Scottish Young Lawyers Association
The Scottish Young Lawyers Association’s relaunch was covered in last month’s Journal and I don’t think that their website has been reviewed (or not for some time, at any rate), so now seems like an apposite moment to do so.
The SYLA website has a crisp, modern and attractive look to it. It has obviously been professionally designed (or much kudos to the amateur who did it), and benefits from this immensely. It obeys many of the basic rules of web design, e.g. it is immediately apparent from the first sight what the organisation is and what it does: “representing, educating and entertaining young lawyers in Scotland today”.
From the latest news section (which also features on the home page) it is apparent both that the site is frequently updated, and that the Association is a busy and active one.
Highlights from the rest of the site include the “Events” page, which is a cross between a CPD calendar and a facebook style social diary (complete with photos of previous events). The “Issues” page provides updates on the SYLA’s work on various issues of interest to young lawyers: from the obligatory trainees’ salaries and professional competence certificate to thorny questions vexing the profession as a whole, such as the Scottish Legal Complaints Commission, legal aid reform etc. Finally, a “Careers” page offers some interesting information and relevant links to the solicitor in the early stages of their career.
In conclusion, and without wishing to sound like a recruiting sergeant for the SYLA, this really is a must for the bookmarks of any young lawyer.
CL@N Child Law
Launched in April 2008, CL@N is a new law centre in all but name. CL@N is an acronym (if you overlook the “@” symbol) for Community Legal Advice Networks, and the organisation’s aims state: “every person should be able to get the legal help that they require at the time that they need it and in a way that is suitable to them”.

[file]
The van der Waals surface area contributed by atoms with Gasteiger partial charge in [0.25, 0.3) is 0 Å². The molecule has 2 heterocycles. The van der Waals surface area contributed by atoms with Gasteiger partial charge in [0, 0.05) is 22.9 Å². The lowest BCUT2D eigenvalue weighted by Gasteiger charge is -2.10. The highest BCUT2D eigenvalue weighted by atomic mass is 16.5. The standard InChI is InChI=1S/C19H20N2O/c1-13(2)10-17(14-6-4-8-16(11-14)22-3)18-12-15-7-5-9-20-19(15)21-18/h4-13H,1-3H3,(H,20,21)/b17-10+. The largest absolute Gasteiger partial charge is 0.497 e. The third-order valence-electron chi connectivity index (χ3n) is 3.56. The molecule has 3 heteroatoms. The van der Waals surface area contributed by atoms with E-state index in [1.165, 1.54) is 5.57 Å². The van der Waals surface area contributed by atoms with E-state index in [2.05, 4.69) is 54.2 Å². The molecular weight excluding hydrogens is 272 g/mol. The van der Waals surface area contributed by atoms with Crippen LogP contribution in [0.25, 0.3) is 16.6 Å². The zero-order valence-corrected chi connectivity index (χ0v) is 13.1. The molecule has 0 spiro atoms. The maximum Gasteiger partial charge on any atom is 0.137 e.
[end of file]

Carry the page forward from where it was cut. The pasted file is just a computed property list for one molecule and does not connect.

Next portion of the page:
Thus, CL@N Child Law is only “phase 1” of what seems to be a very ambitious project indeed. Backed by Sheriff Gail Patrick among others, the website relates to their initial focus, i.e. child law in Edinburgh and the Lothians.
The site itself is not nearly as inspiring as the project. It comes in predominantly grey, with occasional blue highlights, and even the atmospheric photo at the head of the page is of grey skies (being based in Edinburgh, you can’t fault them for accuracy!), albeit tinged with orange.
Technically, the site is a little basic and it scores very few points for accessibility despite CL@N offering advice on disability discrimination. This no doubt stems from the small scale and limited budget of what is still a young charity, but it certainly doesn’t make for a good first impression.
It is a fairly small site and very easy to navigate, with no page being more than one click away. Much of the information is provided by way of downloading PDF documents which, on a site of this size, is unnecessary for the most part and simply places a barrier between the user and the information they are trying to reach.
The main features of the website beyond the introductory parts are the News and Training pages. The news has not been updated since the launch, but the training section has been – bringing details of a very full and useful training programme to be run through the autumn. On finding a suitable training course online, I imagine many would be disappointed to note that the only way to book a place is to send a cheque by good old-fashioned snail mail. I realise that online booking and payment may be beyond a small charity, but an email link or web response form would add functionality to these pages.
Special mention must be made of the “R U under 18?” section, in which young people have been offered the opportunity to design a new logo for CL@N – the winning entries are displayed in full colour here.
Are you a Scots law blogger? Or do you know of one? Please let me know and the site(s) may feature in a future web review.
In this issue
- Discrimination is discrimination
- Servitudes and shop fronts
- DLA Piper in expansion mode
- At your service
- ARTL and secure signatures
- Sending a unified message
- Facing the squeeze
- Room for doubt
- Dealing with our older casework
- Regime change
- Risky business
- Drink problems
- Consumer credit licence changes
- RFPG's online trainee service
- Adult incapacity: new caution scheme agreed
- Appreciation: Sandy McIlwain
- Stair Memorial marks its 21st
- "Gateway" opens its doors
- Facing the lean years
- On the road again
- E-legal @ Nothing but the Net
- IT - ever onwards
- Testing competency
- A Wise decision
- Name calling
- Diverse guidance
- Tackling the sporting bodies
- Keeping it legal
- Scottish Solicitors' Discipline Tribunal
- Website reviews
- Book reviews
- Charging the death offences
- Another hoop to jump
- An idea whose time has gone
- Society launches home report solution